Meanwhile, in an interview with the BBC, Tim Grant, Deputy Director at the Centre for Forensic Linguistics at Aston University, explains how his team's analysis of documents and writings can help police with their investigations. The video does not work in all regions, but there is a transcript below the video.

By profession, Matthias Rascher teaches English and History at a High School in northern Bavaria, Germany. In his free time he scours the web for good links and posts the best finds on Twitter.

Jackson Pollock 51: Short Film Captures the Painter Creating Abstract Expressionist Art

In the summer of 1950, Hans Namuth approached Jackson Pollock and asked the abstract expressionist painter if he could photograph him in his studio, working with his "drip" technique of painting. When Namuth arrived, he found:

A dripping wet canvas covered the entire floor. Blinding shafts of sunlight hit the wet canvas, making its surface hard to see. There was complete silence.... Pollock looked at the painting. Then unexpectedly, he picked up can and paintbrush and started to move around the canvas. It was as if he suddenly realized the painting was not finished. His movements, slow at first, gradually became faster and more dancelike as he flung black, white and rust-colored paint onto the canvas.

The images from this shoot "helped transform Pollock from a talented, cranky loner into the first media-driven superstar of American contemporary art, the jeans-clad, chain-smoking poster boy of abstract expressionism," one critic later wrote in The Washington Post.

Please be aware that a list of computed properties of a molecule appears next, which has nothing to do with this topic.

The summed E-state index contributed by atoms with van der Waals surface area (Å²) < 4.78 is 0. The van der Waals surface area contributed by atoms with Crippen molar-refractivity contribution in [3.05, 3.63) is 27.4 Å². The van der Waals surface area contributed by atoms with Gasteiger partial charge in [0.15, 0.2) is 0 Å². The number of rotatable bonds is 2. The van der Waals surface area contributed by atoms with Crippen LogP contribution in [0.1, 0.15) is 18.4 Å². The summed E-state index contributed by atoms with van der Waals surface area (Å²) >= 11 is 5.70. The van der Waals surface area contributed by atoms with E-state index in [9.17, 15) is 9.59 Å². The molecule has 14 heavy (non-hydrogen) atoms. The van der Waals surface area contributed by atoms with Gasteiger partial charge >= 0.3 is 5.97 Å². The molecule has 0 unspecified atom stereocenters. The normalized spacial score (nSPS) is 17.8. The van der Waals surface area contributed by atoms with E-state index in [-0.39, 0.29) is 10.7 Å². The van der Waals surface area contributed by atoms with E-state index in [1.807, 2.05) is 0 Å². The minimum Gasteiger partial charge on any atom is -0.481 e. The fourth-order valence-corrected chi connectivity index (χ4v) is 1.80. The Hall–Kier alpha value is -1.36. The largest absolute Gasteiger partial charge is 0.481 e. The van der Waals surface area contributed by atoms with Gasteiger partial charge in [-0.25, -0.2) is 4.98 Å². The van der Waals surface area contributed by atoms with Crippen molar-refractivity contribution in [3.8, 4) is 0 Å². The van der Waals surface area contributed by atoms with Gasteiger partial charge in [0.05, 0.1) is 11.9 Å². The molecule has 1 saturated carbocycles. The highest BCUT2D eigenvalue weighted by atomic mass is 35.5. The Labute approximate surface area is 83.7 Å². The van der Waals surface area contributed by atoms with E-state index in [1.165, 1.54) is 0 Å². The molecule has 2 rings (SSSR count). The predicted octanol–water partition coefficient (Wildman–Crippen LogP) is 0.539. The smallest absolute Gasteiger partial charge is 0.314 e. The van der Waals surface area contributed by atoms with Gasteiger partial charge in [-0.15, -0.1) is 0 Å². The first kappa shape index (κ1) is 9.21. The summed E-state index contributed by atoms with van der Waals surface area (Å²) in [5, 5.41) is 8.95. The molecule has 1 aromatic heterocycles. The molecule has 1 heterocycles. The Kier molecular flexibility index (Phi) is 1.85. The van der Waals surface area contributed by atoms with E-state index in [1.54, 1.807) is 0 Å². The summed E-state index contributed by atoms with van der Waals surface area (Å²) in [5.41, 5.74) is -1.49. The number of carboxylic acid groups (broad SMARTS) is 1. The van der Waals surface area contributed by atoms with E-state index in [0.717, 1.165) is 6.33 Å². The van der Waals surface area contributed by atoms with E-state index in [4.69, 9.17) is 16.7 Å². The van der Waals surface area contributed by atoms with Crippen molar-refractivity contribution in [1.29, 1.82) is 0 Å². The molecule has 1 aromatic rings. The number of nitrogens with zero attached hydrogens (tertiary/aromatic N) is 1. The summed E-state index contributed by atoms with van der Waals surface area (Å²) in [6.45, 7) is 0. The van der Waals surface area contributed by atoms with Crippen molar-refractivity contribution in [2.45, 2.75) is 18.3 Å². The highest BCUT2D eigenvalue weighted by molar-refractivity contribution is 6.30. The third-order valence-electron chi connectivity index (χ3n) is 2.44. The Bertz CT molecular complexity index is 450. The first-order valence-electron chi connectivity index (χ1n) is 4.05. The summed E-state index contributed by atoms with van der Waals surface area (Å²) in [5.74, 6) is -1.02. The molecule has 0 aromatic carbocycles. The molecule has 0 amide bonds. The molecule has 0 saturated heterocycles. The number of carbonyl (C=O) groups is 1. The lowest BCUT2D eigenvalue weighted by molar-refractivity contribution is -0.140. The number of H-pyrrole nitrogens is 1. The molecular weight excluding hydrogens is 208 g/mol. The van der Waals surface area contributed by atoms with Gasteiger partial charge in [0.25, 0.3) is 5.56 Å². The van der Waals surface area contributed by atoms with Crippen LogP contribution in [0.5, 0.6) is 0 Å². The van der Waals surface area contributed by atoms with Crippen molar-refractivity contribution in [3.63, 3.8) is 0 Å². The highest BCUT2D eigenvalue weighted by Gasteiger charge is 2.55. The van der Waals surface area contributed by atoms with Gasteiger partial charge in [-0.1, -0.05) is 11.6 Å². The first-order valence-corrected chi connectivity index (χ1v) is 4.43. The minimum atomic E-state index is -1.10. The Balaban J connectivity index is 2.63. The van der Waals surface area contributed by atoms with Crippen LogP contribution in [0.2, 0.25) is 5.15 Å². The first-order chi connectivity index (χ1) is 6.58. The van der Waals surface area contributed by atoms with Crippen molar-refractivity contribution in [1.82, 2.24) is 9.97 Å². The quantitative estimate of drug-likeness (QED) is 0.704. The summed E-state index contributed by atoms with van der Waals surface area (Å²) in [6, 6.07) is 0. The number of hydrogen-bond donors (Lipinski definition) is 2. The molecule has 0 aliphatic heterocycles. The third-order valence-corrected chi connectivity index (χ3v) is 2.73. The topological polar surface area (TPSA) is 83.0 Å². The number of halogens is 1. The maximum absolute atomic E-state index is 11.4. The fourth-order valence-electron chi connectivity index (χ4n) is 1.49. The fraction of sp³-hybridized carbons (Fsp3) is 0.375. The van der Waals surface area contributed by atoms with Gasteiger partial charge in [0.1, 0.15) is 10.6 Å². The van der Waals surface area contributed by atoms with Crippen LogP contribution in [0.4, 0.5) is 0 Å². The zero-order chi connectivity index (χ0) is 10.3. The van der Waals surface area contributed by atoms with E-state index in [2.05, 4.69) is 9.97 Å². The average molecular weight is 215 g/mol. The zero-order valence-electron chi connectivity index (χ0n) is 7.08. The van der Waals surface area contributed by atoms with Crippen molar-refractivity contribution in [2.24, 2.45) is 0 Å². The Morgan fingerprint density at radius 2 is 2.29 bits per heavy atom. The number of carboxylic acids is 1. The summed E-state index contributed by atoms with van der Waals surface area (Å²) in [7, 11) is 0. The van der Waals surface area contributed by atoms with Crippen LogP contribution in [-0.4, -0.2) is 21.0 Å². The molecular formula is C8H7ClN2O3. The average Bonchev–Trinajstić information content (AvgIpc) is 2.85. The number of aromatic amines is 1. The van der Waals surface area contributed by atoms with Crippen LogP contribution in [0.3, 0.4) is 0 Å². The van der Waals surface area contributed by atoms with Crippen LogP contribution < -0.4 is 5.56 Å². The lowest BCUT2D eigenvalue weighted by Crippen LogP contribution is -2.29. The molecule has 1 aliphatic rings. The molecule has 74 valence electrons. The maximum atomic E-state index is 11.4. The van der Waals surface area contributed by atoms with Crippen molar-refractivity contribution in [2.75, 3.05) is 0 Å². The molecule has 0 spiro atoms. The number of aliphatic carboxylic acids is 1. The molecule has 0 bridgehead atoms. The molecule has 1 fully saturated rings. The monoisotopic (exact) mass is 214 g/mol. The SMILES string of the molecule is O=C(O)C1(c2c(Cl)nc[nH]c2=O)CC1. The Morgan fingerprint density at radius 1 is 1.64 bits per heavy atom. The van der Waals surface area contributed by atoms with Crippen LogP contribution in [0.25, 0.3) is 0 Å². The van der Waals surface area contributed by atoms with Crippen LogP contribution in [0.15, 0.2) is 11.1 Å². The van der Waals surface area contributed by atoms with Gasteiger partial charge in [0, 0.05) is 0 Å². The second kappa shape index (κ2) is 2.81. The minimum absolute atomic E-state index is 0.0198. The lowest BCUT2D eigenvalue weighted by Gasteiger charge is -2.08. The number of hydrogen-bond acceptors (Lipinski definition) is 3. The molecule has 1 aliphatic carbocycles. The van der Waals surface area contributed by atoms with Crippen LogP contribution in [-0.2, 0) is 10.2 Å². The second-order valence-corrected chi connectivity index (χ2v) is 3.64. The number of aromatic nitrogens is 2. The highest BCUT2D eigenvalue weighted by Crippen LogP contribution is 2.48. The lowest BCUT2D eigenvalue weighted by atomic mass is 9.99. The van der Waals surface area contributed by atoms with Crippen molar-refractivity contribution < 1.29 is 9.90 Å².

But Namuth wasn't satisfied that he had really captured the essence of Pollock's work. He wanted to capture Pollock in motion and color, to focus on the painter and painting alike.

Above, you can watch the result of Namuth's second effort. The ten-minute film, simply called Jackson Pollock 51 (the 51 being short for 1951), lets you see Pollock painting from a unique angle -- through glass. The film achieved Namuth's aesthetic goals, but it came at a price. Apparently the filming taxed Pollock emotionally, and by the evening, the painter decided to pour himself some bourbon, his first drink in two years. A blowout argument followed; Pollock never stopped drinking again; and it was downhill from there...

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James Taylor Gives Free Acoustic Guitar Lessons Online

James Taylor has started to offer free guitar lessons online. He is, after all, your Handy Man.